Golf Books’ Authors Miss a Few Shots, but Play Good Rounds
When Tiger Woods came onto the Professional Golf Association tour in 1996, there were no full-time African American players on the tour. Jim Thorpe, the last Black player with a regular tour card, was a part-time member of the regular tour, awaiting his 50th birthday in 1999 so that he could join the Senior PGA tour.
With no full-time African American women on the Ladies Professional Golf Association tour and only Woods on the men’s tour, many individuals may assume that African Americans are just now getting into golf, especially with the current interest in getting more Black youth involved in the sport.
Two books should help correct that fallacy.
At the start of the 1990s, there was a paucity of books and materials on African Americans in golf. That changed in 1992 with the publication of Just Let Me Play: The Story of Charlie Sifford, The First Black PGA Golfer. Later, in 1998, came Forbidden Fairways by Calvin Sinnete.
Now we have two new books, African American Golfers During the Jim Crow Era, by Marvin P. Dawkins and Graham C. Kinloch, and African Americans and America’s Game of Golf, by Pete McDaniel. These provide a wealth of information about the history of Blacks and golf.
The authors discuss some of the same people and events, yet they take different approaches to the task. These books are not competitors. Rather, they complement each other. The Dawkins and Kinloch book has breadth and perspective, similar to survey research. The McDaniel book has depth and flavor, like ethnographic research.
Although Dawkins is the son of one of the journeyman Black professional golfers from the era of segregation, he and Kinloch, who is White, are virtual outsiders to the game. McDaniel, an African American, is definitely an insider. A former caddie, he played the game at a moderately high level of proficiency and now is a well-established senior writer for Golf Digest, the country’s leading golf magazine.
Dawkins’ and Kinloch’s very readable book uses golf as a case study of race relations in the 20th century. As sociologists, they take a scholarly approach, providing references and developing a race relations stage model of “Black golf and White racism.”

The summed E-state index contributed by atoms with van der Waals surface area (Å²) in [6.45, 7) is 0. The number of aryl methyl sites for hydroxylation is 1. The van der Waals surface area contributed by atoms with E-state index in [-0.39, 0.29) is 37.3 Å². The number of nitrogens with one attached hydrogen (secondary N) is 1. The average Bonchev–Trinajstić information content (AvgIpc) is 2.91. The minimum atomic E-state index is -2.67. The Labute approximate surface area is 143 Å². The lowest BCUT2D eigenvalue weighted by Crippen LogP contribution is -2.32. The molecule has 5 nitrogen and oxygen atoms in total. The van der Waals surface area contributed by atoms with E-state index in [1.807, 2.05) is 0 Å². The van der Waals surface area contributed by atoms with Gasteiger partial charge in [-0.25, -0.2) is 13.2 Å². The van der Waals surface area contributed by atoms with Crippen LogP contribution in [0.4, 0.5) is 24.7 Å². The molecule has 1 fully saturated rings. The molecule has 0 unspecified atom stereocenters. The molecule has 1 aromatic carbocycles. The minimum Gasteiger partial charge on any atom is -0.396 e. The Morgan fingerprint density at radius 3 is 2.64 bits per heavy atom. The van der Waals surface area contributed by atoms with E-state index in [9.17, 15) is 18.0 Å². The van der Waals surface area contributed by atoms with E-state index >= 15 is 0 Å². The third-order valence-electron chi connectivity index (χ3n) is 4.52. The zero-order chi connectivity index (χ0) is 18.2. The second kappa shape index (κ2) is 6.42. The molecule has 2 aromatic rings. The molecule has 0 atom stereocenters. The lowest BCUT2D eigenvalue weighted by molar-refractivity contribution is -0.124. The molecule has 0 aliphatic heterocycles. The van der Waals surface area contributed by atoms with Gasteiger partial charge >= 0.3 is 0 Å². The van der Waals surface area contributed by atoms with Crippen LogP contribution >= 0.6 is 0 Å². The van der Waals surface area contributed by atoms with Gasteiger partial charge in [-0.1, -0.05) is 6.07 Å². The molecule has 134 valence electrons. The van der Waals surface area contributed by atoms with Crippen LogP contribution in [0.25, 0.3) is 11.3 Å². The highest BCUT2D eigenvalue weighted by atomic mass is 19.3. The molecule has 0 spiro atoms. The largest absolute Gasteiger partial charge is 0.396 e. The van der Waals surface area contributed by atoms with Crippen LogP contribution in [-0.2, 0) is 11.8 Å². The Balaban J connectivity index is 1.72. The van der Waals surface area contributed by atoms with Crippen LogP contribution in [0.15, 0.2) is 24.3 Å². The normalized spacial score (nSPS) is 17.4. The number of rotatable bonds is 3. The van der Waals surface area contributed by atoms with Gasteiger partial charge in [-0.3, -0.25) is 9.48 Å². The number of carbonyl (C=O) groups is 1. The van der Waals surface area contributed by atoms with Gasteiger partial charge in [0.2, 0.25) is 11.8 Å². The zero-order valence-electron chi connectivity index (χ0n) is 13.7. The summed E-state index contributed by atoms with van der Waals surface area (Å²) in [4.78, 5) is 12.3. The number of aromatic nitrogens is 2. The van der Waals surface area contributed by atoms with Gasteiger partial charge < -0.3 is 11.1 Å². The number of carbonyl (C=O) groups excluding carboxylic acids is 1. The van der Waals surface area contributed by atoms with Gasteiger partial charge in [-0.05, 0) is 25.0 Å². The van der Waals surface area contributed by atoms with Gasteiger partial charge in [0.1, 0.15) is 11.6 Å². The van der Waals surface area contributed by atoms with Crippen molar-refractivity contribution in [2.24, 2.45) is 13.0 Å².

They identify six stages: total exclusion, limited minority roles, enforced segregation, discrimination, desegregation battles and limited integration. For each, they describe the racist act and the African Americans’ response — from building their own institutions to filing lawsuits challenging the status quo.
The authors chronicle African Americans’ participation in golf from its early days — beginning with John Shippen, who played in the second U.S. Open in 1895, and Dr. George F. Grant, a prominent Black dentist from Boston who patented the first golf tee in 1899. They continue with the development of the Black United Golf Association in 1926, Black clubs “without real estate” and Black-owned golf courses in the 1920s, ’30s and ’40s.
However, the book’s greatest contribution is its detailed description of golf’s popularity among African Americans in the 1930s and 1940s, of the battles Blacks waged from 1940 to 1960 to play on public courses and of the role Joe Louis played.
The authors demonstrate that golf was quite popular in the Black press in the 1930s and 1940s, especially outside the South. In fact, golf ranked second only to baseball in sports coverage, and its popularity was obvious from the many court battles African Americans fought to gain access to public courses and to the PGA tour.
It may be somewhat surprising that a book on golf should revise the opinions of many about Louis, best known as a boxing champion. Widely regarded as a rather dim-witted Uncle Tom, Louis comes off quite differently in this book.
Louis, an avid golfer, is seen here as promoting Black golfers. At the height of his boxing career, he sponsored tournaments, provided purses for professional players and played in national Black tournaments.
He provided Rhodes with a steady income, hiring him as his personal instructor. He influenced Billy Eckstine to do the same with Sifford. Louis also worked tirelessly to force the PGA to lift its Whites-only policy so that Rhodes, Sifford, Spiller and others could play on the tour on a regular basis.
All in all, the book is very informative. My quarrels with it are few. One potential problem is that by referring to “golf, in its typical country-club setting… [as] more elitist,” the authors perpetuate a myth about golf.